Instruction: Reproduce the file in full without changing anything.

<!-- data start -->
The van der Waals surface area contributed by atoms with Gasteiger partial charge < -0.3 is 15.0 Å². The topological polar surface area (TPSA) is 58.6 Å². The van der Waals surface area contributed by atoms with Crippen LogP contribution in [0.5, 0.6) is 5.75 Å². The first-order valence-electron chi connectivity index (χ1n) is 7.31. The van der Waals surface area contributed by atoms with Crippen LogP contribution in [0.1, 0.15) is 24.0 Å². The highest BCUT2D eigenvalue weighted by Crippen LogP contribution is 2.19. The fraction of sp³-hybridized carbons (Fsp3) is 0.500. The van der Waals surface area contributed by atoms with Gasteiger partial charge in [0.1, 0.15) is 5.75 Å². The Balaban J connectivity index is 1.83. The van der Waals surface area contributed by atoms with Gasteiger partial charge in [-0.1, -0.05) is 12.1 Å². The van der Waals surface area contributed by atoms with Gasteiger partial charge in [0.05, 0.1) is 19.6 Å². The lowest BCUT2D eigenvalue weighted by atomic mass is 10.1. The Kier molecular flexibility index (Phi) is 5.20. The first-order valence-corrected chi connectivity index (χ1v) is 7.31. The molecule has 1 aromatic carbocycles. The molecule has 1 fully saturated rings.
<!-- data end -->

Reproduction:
The van der Waals surface area contributed by atoms with Gasteiger partial charge < -0.3 is 15.0 Å². The topological polar surface area (TPSA) is 58.6 Å². The van der Waals surface area contributed by atoms with Crippen LogP contribution in [0.5, 0.6) is 5.75 Å². The first-order valence-electron chi connectivity index (χ1n) is 7.31. The van der Waals surface area contributed by atoms with Crippen LogP contribution in [0.1, 0.15) is 24.0 Å². The highest BCUT2D eigenvalue weighted by Crippen LogP contribution is 2.19. The fraction of sp³-hybridized carbons (Fsp3) is 0.500. The van der Waals surface area contributed by atoms with Gasteiger partial charge in [0.1, 0.15) is 5.75 Å². The Balaban J connectivity index is 1.83. The van der Waals surface area contributed by atoms with Gasteiger partial charge in [-0.1, -0.05) is 12.1 Å². The van der Waals surface area contributed by atoms with Gasteiger partial charge in [0.05, 0.1) is 19.6 Å². The lowest BCUT2D eigenvalue weighted by atomic mass is 10.1. The Kier molecular flexibility index (Phi) is 5.20. The first-order valence-corrected chi connectivity index (χ1v) is 7.31. The molecule has 1 aromatic carbocycles. The molecule has 1 fully saturated rings.